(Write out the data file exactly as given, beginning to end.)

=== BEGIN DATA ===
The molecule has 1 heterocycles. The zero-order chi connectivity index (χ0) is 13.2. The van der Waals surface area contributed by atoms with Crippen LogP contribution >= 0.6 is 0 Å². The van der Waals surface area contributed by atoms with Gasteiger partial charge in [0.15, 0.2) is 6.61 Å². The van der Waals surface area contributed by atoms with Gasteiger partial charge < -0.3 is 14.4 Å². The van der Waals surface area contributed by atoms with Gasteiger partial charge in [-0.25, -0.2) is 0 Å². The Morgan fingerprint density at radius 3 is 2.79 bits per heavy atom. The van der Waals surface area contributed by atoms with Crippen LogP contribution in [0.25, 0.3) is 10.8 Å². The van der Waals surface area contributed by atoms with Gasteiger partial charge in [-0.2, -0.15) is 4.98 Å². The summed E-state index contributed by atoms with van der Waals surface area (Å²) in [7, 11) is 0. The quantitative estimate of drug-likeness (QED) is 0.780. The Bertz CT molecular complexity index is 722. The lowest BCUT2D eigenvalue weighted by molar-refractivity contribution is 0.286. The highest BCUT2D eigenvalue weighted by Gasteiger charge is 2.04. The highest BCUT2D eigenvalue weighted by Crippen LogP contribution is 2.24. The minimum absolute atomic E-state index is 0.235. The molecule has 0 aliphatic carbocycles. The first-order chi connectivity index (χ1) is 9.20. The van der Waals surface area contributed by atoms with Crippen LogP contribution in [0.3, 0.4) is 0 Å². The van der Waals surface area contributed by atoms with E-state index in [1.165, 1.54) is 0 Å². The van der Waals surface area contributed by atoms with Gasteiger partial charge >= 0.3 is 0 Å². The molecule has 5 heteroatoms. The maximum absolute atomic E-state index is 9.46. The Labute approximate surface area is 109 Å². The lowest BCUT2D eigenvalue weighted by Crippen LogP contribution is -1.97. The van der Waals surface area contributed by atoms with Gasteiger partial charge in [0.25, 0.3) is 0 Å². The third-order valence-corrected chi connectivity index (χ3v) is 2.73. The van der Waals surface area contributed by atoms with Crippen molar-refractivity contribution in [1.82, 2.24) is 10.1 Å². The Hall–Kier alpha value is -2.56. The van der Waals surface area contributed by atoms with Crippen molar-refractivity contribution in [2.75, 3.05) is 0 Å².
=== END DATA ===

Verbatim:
The molecule has 1 heterocycles. The zero-order chi connectivity index (χ0) is 13.2. The van der Waals surface area contributed by atoms with Crippen LogP contribution >= 0.6 is 0 Å². The van der Waals surface area contributed by atoms with Gasteiger partial charge in [0.15, 0.2) is 6.61 Å². The van der Waals surface area contributed by atoms with Gasteiger partial charge < -0.3 is 14.4 Å². The van der Waals surface area contributed by atoms with Gasteiger partial charge in [-0.25, -0.2) is 0 Å². The Morgan fingerprint density at radius 3 is 2.79 bits per heavy atom. The van der Waals surface area contributed by atoms with Crippen LogP contribution in [0.25, 0.3) is 10.8 Å². The van der Waals surface area contributed by atoms with Gasteiger partial charge in [-0.2, -0.15) is 4.98 Å². The summed E-state index contributed by atoms with van der Waals surface area (Å²) in [7, 11) is 0. The quantitative estimate of drug-likeness (QED) is 0.780. The Bertz CT molecular complexity index is 722. The lowest BCUT2D eigenvalue weighted by molar-refractivity contribution is 0.286. The highest BCUT2D eigenvalue weighted by Gasteiger charge is 2.04. The highest BCUT2D eigenvalue weighted by Crippen LogP contribution is 2.24. The minimum absolute atomic E-state index is 0.235. The molecule has 0 aliphatic carbocycles. The first-order chi connectivity index (χ1) is 9.20. The van der Waals surface area contributed by atoms with Crippen LogP contribution in [0.3, 0.4) is 0 Å². The van der Waals surface area contributed by atoms with E-state index in [1.165, 1.54) is 0 Å². The van der Waals surface area contributed by atoms with Gasteiger partial charge >= 0.3 is 0 Å². The molecule has 5 heteroatoms. The maximum absolute atomic E-state index is 9.46. The Labute approximate surface area is 109 Å². The lowest BCUT2D eigenvalue weighted by Crippen LogP contribution is -1.97. The van der Waals surface area contributed by atoms with Gasteiger partial charge in [0.25, 0.3) is 0 Å². The third-order valence-corrected chi connectivity index (χ3v) is 2.73. The van der Waals surface area contributed by atoms with Crippen molar-refractivity contribution in [1.82, 2.24) is 10.1 Å². The Hall–Kier alpha value is -2.56. The van der Waals surface area contributed by atoms with Crippen molar-refractivity contribution in [2.75, 3.05) is 0 Å².